The first three variables are identifiers of the factor/unit at-that-level defining the data hierarchy. Notice that these variables are sorted which is necessary to do explicitly in many statistical software packages for these kinds of analyses. Note also the the variable Period is not calendar time, but time that the subject was observed so the beginning of study time (perhaps in work days, or in weeks, depending on your needs) corresponds to the value 1 for every subject, even though they were began training/were first observed on different calendar dates.

The College-level residuals will tell you which colleges are at either extreme. Such models will also permit college, individual, and period-level (time-varying) predictors.

  • $\begingroup$ Given the nature of the question, it would seem to be important to clarify that the numbers for College and PersonID in this example are not meant to be used in the models as numeric values per se but as factor identifiers. Explaining the meaning of FirstProj would also be essential for any readers who are not familiar with how survival data tend to be encoded. $\endgroup$
    – whuber
    Jun 16, 2014 at 18:36
  • $\begingroup$ Thank you! I still wonder about one thing, though. The sorting by College and PersonID appears to be meaningless, because these things have no natural order and therefore their numeric values are just unordered factors. But the numbers used to encode Period do matter, because there is a natural temporal ordering to this variable. Therefore this must be maintained and analyzed either as an ordered factor or as a number (a "continuous variable"), but not as a factor. Even better--as @Gregor has suggested--Period should be replaced by the actual gestation time. $\endgroup$
    – whuber
    Jun 17, 2014 at 19:34
  • $\begingroup$ @whuber Period is the units by which gestation time is measured ("period" is a common way of describing length to event in the literature). Don't know what to tell you about the sorting, but it does indeed make a difference from implementation to implementation. I don't think this is a stats issue per se, but an algorithmic issue. $\endgroup$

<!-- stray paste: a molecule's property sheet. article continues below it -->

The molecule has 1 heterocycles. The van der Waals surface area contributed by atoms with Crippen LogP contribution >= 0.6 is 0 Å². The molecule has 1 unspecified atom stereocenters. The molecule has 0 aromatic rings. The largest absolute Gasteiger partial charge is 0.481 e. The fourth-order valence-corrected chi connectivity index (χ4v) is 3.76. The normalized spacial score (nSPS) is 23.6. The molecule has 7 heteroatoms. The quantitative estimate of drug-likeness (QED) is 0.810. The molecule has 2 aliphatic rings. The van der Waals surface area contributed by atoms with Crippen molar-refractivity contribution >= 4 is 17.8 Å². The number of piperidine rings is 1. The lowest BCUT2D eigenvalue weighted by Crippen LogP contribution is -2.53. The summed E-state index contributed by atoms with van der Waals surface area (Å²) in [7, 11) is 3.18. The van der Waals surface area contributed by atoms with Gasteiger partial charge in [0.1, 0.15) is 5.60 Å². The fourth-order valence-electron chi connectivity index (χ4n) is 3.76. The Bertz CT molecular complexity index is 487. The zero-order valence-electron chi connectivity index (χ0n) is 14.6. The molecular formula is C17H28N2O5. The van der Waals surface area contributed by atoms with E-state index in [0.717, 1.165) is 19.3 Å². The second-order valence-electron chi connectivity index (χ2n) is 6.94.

– Alexis
    Jun 18, 2014 at 0:41
  • $\begingroup$ I am curious about what implementations (statistical platform?) you have encountered whose calculations are dependent on the physical order in which the data have been stored. This makes for such unreliable computing--and so thoroughly violates fundamental rules of data management--that it's an important issue to pursue. (I have not seen any platforms that behave like this in over 30 years.) $\endgroup$
    – whuber
    Jun 18, 2014 at 14:02
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    $\begingroup$ And in fact, from the MLwiN manual "Sorting your data set The most common mistake new users make when trying to fit a multilevel model to their data set is that they do not sort the data set to reflect the data’s hierarchical or nested structure. (This is an easy mistake to make.) All the examples in this manual have already been sorted into the correct structure — students within schools, in the case of the data set used in the previous chapters." $\endgroup$
    – Alexis
    Jun 18, 2014 at 17:18